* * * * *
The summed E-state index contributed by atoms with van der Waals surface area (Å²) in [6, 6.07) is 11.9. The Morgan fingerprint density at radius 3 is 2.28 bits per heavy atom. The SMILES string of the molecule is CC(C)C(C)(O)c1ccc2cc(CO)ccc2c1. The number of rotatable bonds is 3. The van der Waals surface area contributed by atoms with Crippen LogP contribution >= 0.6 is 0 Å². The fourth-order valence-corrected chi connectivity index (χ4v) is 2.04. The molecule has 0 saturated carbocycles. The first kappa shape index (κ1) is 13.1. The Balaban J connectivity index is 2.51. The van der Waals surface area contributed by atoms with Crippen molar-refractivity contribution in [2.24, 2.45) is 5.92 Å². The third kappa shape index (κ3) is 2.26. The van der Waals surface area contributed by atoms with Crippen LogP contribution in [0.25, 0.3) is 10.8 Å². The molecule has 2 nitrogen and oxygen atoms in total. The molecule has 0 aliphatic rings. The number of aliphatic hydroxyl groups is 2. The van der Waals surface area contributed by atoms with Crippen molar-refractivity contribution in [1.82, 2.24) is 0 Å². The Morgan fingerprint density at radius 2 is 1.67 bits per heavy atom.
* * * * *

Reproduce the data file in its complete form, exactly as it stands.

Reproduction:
The summed E-state index contributed by atoms with van der Waals surface area (Å²) in [6, 6.07) is 11.9. The Morgan fingerprint density at radius 3 is 2.28 bits per heavy atom. The SMILES string of the molecule is CC(C)C(C)(O)c1ccc2cc(CO)ccc2c1. The number of rotatable bonds is 3. The van der Waals surface area contributed by atoms with Crippen LogP contribution >= 0.6 is 0 Å². The fourth-order valence-corrected chi connectivity index (χ4v) is 2.04. The molecule has 0 saturated carbocycles. The first kappa shape index (κ1) is 13.1. The Balaban J connectivity index is 2.51. The van der Waals surface area contributed by atoms with Crippen molar-refractivity contribution in [2.24, 2.45) is 5.92 Å². The third kappa shape index (κ3) is 2.26. The van der Waals surface area contributed by atoms with Crippen LogP contribution in [0.25, 0.3) is 10.8 Å². The molecule has 2 nitrogen and oxygen atoms in total. The molecule has 0 aliphatic rings. The number of aliphatic hydroxyl groups is 2. The van der Waals surface area contributed by atoms with Crippen molar-refractivity contribution in [1.82, 2.24) is 0 Å². The Morgan fingerprint density at radius 2 is 1.67 bits per heavy atom.